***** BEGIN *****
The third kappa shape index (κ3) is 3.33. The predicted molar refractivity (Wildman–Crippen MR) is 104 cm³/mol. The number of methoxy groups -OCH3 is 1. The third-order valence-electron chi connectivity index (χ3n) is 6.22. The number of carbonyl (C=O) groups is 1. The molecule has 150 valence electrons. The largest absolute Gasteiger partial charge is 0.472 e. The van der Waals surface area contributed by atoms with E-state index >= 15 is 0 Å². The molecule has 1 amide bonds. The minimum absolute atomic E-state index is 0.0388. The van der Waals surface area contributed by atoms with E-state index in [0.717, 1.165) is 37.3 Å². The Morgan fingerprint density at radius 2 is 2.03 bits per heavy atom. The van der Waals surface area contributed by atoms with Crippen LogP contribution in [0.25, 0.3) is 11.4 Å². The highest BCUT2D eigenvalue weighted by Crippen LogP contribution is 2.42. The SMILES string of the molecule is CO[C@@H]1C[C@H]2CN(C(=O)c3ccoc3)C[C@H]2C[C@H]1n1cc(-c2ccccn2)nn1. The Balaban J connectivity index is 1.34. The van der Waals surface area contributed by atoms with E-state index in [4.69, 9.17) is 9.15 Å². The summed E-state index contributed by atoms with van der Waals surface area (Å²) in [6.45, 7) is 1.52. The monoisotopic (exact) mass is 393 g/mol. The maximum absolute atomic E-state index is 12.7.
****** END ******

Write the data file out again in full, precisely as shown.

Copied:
The third kappa shape index (κ3) is 3.33. The predicted molar refractivity (Wildman–Crippen MR) is 104 cm³/mol. The number of methoxy groups -OCH3 is 1. The third-order valence-electron chi connectivity index (χ3n) is 6.22. The number of carbonyl (C=O) groups is 1. The molecule has 150 valence electrons. The largest absolute Gasteiger partial charge is 0.472 e. The van der Waals surface area contributed by atoms with E-state index >= 15 is 0 Å². The molecule has 1 amide bonds. The minimum absolute atomic E-state index is 0.0388. The van der Waals surface area contributed by atoms with E-state index in [0.717, 1.165) is 37.3 Å². The Morgan fingerprint density at radius 2 is 2.03 bits per heavy atom. The van der Waals surface area contributed by atoms with Crippen LogP contribution in [0.25, 0.3) is 11.4 Å². The highest BCUT2D eigenvalue weighted by Crippen LogP contribution is 2.42. The SMILES string of the molecule is CO[C@@H]1C[C@H]2CN(C(=O)c3ccoc3)C[C@H]2C[C@H]1n1cc(-c2ccccn2)nn1. The Balaban J connectivity index is 1.34. The van der Waals surface area contributed by atoms with E-state index in [4.69, 9.17) is 9.15 Å². The summed E-state index contributed by atoms with van der Waals surface area (Å²) in [6.45, 7) is 1.52. The monoisotopic (exact) mass is 393 g/mol. The maximum absolute atomic E-state index is 12.7.